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Sonora Jha, Ph.D., is a novelist and an Associate Professor of Journalism at Seattle University. She was born in India, where she had a successful career as a journalist in Mumbai and Bangalore before moving to Singapore and then to the United States to earn a Ph.D. in Political Communication. Her academic research on the emerging intersections of the press, politics, and the Internet has been published in top-tier national and international scholarly journals. Her debut novel, Foreign, based on the farmer suicides in contemporary India and published by Random House India, comes out of her work as a journalist, an academic, and a creative writer.

Amrita Ghosh, Co-Editor Cerebration, talks to Sonora Jha about her debut novel and her work.


AG:Tell us what made you choose such a subject of farmer suicides for your debut novel? It tackles something that has been in news off and on, but rarely has been a focus in fiction.

SJ: My background is in journalism, so this story first intrigued me as a news story. As a researcher and scholar, I went to Vidarbha to do a study on why the story wasn't getting the kind of coverage you would expect for such a huge and impactful story, one of the biggest of our times. When I was talking to farming communities there, I began to feel that this story was best told for a larger audience, people who don't usually follow such stories. I decided I would take my research and write a novel.

AG: How do you think your journalistic background helped you in writing this book?

SJ: Journalism teaches you to ask strong questions. It teaches you to take copious notes and listen carefully to people, listen to what they are saying and what they are not saying. All this helped me.

AG: This next question has perhaps been a regular one—given some of the resemblances between Katya and you-- how much of you is in the protagonist, Katya Misra?

SJ: I think only the structure of Katya – as an Indian professor in the U.S., as a former journalist who covered stories in rural India, and as a single parent of a son…these things are similar to me. But none of the things that happened in her life have happened to me and a lot of her ideas about India in the beginning of the novel (she deplores her country) are not at all common to my ideas.

AG: In some ways, Katya Misra is a very interesting protagonist-- fiercely independent, sometimes also very flawed. As a reader, I wasn't sure that I liked her. What did you think of creating a flawed female protagonist in your first novel?

SJ: I really, really, really wanted to create a flawed female protagonist who was unlikable. My editor wasn't sure about this but I really pushed for it. Too much literary fiction across the world – and especially in India – has the tropes of the long-suffering, kind, brave female protagonist. Must we be 'good' to be of interest while male protagonists get to be 'nuanced' all over the place? I have always wanted to read more troubled and troubling women protagonists, so I realized I could contribute by writing one such.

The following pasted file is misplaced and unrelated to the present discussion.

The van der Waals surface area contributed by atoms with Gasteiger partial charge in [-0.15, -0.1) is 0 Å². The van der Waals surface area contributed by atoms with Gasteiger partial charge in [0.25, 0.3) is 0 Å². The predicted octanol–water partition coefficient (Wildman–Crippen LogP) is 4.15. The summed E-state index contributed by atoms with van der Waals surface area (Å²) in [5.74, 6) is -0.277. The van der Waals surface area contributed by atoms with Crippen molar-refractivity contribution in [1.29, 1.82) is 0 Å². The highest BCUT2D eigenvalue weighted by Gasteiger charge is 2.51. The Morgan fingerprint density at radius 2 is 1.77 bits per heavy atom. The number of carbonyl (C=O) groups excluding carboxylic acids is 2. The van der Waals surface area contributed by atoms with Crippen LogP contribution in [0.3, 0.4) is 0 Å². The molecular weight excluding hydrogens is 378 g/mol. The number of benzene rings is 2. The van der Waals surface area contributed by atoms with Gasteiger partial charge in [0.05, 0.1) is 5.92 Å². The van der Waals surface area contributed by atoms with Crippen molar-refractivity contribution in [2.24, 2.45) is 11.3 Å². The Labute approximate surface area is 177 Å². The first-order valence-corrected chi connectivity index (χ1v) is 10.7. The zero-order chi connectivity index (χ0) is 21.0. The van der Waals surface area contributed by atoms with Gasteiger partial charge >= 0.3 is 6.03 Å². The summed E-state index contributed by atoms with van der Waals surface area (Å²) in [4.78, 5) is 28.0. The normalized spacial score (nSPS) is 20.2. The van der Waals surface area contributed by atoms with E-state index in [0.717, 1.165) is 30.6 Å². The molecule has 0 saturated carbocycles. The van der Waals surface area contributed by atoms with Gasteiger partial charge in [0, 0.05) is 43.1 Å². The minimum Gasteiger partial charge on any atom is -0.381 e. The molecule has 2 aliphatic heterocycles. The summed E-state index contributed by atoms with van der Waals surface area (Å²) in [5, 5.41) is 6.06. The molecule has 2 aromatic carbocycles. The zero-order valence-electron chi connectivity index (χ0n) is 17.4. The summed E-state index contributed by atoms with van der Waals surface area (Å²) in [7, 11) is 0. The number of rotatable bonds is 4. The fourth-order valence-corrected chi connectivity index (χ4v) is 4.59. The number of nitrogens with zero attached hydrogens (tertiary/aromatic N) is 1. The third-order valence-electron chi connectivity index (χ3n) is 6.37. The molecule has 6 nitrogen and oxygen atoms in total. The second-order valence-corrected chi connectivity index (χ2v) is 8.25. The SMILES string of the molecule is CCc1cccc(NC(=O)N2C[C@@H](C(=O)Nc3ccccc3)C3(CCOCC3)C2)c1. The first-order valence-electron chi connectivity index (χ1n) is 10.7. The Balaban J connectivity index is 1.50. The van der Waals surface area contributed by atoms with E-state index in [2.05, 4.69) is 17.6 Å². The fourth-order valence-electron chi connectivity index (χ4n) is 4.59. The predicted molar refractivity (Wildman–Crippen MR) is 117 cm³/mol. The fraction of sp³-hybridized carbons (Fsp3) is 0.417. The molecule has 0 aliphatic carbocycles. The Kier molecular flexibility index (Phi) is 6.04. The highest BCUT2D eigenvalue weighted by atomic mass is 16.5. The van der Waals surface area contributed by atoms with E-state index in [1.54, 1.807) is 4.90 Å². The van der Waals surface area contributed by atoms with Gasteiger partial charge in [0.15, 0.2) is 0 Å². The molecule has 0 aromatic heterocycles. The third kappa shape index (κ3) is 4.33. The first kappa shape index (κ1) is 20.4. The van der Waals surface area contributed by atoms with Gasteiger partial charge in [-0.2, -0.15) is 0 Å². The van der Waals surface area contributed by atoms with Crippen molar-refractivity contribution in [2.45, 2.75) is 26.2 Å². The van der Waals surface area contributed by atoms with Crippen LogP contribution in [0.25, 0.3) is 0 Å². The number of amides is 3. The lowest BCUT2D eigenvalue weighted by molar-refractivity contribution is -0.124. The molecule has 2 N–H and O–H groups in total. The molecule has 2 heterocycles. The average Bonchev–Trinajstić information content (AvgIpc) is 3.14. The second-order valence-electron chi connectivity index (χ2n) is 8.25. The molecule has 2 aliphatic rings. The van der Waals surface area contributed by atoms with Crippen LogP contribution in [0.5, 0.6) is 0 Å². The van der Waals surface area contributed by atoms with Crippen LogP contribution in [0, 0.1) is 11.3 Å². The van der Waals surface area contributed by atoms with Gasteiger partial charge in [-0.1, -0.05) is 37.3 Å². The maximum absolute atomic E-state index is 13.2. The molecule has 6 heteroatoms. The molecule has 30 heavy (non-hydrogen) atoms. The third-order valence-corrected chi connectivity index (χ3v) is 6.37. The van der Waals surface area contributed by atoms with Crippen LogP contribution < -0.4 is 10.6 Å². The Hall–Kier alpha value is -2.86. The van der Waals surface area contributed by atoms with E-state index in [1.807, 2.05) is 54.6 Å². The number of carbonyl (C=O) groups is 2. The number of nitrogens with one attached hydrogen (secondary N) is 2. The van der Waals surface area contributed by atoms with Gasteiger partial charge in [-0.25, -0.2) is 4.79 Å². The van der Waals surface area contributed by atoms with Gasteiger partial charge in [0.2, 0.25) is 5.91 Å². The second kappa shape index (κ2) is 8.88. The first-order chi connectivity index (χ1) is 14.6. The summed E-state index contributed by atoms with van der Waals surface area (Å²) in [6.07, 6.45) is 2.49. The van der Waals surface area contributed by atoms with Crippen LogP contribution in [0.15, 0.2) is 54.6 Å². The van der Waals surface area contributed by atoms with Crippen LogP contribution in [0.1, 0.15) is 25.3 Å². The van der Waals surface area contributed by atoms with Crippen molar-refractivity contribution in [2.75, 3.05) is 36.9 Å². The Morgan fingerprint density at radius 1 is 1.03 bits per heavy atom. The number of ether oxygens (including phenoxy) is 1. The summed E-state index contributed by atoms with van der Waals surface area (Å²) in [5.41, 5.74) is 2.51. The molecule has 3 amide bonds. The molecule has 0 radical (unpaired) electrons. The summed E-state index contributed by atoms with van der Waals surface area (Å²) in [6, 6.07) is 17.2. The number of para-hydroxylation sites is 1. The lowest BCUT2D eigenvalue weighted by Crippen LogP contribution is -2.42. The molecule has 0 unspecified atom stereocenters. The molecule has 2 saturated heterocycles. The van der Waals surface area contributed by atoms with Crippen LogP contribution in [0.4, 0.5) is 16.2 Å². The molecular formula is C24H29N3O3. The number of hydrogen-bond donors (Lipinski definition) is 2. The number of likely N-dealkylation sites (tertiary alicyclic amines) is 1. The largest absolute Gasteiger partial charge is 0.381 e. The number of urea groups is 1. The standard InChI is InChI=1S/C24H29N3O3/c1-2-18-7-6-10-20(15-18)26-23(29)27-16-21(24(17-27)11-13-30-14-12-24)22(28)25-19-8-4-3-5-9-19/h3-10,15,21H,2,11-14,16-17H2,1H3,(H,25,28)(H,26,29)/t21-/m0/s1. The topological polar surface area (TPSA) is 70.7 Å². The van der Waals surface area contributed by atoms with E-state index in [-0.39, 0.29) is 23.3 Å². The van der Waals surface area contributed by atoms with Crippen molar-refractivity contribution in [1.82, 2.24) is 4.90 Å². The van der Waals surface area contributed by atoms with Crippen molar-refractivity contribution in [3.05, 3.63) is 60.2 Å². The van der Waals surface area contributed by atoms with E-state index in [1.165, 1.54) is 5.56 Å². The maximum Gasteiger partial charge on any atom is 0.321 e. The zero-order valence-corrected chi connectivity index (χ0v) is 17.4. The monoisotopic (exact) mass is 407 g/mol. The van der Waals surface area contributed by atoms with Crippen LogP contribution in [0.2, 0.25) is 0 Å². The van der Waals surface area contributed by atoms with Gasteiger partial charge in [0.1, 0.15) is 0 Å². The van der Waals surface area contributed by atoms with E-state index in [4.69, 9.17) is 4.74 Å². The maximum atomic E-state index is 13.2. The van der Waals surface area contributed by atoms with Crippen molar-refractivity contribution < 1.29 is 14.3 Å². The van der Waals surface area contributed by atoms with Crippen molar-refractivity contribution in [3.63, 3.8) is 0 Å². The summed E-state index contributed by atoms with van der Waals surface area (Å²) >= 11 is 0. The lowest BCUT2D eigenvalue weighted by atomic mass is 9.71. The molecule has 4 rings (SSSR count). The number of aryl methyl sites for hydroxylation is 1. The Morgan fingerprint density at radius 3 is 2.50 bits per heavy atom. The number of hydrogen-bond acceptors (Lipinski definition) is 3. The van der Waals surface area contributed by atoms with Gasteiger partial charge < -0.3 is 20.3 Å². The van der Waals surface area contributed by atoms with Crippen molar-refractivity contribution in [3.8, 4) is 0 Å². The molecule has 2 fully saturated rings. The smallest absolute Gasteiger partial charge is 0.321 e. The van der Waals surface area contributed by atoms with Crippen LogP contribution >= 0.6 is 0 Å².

AG: On another note, Gayatri bai also gradually emerges as the other female protagonist in the text-- was it difficult to narrate the stories of two women, from very different worlds, and pit them as protagonists in the text? (Especially because Katya seems to have a contempt for India.) Do you think your text bridges the gap between them and shows that possibilities exist between two "foreign" worlds?

SJ: It wasn't difficult as much as it was a balancing act. I didn't want to deify Gayatribai while reviling Katya. I have met women like Gayatribai, who are products of the rural, patriarchial environments that they have to endure and battle, which makes them flawed in their own ways (eg. Gayatribai's unquestioning regard for her husband, who seems to be making some poor choices for their family). But yes, my attempt was to provide the two women with moments of growth and love together, respect for each others' choices, and nudges toward choices other than those that their worlds may have offered them.

AG: The novel "Foreign" obviously caters to a very significant topic of farmer suicides and raises questions, starts a discourse which almost has been at best minimal. Yet, on the other hand, the book is also a poignant exploration of a mother-son relationship and discovery. How difficult was it for you two merge these two strands in the text?

SJ: It was difficult. The parts about the villages of Vidarbha came easily to me. That writing flowed out of me without a hiccup. Then, when I realized that I needed to provide a lens through which to look at the world, to complicate the narrative in the ways in which the world is complicated because of globalization, I brought in Katya and Kabir. Some parts of their story started to get in the way, so I had to scale them back in order to keep the farmers' story central. I hope I have done this with balance.